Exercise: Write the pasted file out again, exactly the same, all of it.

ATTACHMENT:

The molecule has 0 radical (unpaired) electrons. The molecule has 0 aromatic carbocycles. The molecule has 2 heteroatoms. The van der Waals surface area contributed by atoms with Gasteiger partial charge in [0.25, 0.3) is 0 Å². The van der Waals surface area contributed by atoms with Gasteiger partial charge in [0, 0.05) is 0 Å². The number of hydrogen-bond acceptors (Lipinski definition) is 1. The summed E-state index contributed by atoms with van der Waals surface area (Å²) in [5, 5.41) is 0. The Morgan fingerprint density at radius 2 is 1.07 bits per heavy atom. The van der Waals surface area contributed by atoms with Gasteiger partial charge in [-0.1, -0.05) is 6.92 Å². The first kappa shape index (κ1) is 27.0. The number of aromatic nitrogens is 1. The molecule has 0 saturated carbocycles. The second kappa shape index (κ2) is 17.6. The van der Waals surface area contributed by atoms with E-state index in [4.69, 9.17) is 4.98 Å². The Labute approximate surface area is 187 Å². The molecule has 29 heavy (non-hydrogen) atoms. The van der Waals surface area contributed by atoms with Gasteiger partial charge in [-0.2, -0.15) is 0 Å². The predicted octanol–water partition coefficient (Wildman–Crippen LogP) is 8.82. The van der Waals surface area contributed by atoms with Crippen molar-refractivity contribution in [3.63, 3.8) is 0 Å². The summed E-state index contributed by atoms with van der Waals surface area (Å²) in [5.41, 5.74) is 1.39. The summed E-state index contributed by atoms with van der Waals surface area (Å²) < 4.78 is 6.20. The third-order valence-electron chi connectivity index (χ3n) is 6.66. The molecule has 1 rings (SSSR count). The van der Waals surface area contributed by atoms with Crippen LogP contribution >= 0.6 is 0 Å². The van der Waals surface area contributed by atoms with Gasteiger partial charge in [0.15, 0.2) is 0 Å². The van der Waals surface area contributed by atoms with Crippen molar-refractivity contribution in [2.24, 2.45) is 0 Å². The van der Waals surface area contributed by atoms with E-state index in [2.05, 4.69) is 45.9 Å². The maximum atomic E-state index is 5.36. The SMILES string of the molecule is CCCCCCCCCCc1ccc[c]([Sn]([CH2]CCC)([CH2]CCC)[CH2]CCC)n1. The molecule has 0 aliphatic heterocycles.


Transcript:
The molecule has 0 radical (unpaired) electrons. The molecule has 0 aromatic carbocycles. The molecule has 2 heteroatoms. The van der Waals surface area contributed by atoms with Gasteiger partial charge in [0.25, 0.3) is 0 Å². The van der Waals surface area contributed by atoms with Gasteiger partial charge in [0, 0.05) is 0 Å². The number of hydrogen-bond acceptors (Lipinski definition) is 1. The summed E-state index contributed by atoms with van der Waals surface area (Å²) in [5, 5.41) is 0. The Morgan fingerprint density at radius 2 is 1.07 bits per heavy atom. The van der Waals surface area contributed by atoms with Gasteiger partial charge in [-0.1, -0.05) is 6.92 Å². The first kappa shape index (κ1) is 27.0. The number of aromatic nitrogens is 1. The molecule has 0 saturated carbocycles. The second kappa shape index (κ2) is 17.6. The van der Waals surface area contributed by atoms with E-state index in [4.69, 9.17) is 4.98 Å². The Labute approximate surface area is 187 Å². The molecule has 29 heavy (non-hydrogen) atoms. The van der Waals surface area contributed by atoms with Gasteiger partial charge in [-0.2, -0.15) is 0 Å². The predicted octanol–water partition coefficient (Wildman–Crippen LogP) is 8.82. The van der Waals surface area contributed by atoms with Crippen molar-refractivity contribution in [3.63, 3.8) is 0 Å². The summed E-state index contributed by atoms with van der Waals surface area (Å²) in [5.41, 5.74) is 1.39. The summed E-state index contributed by atoms with van der Waals surface area (Å²) < 4.78 is 6.20. The third-order valence-electron chi connectivity index (χ3n) is 6.66. The molecule has 1 rings (SSSR count). The van der Waals surface area contributed by atoms with Crippen LogP contribution >= 0.6 is 0 Å². The van der Waals surface area contributed by atoms with Gasteiger partial charge in [0.15, 0.2) is 0 Å². The van der Waals surface area contributed by atoms with Crippen molar-refractivity contribution in [2.24, 2.45) is 0 Å². The van der Waals surface area contributed by atoms with E-state index in [2.05, 4.69) is 45.9 Å². The maximum atomic E-state index is 5.36. The SMILES string of the molecule is CCCCCCCCCCc1ccc[c]([Sn]([CH2]CCC)([CH2]CCC)[CH2]CCC)n1. The molecule has 0 aliphatic heterocycles.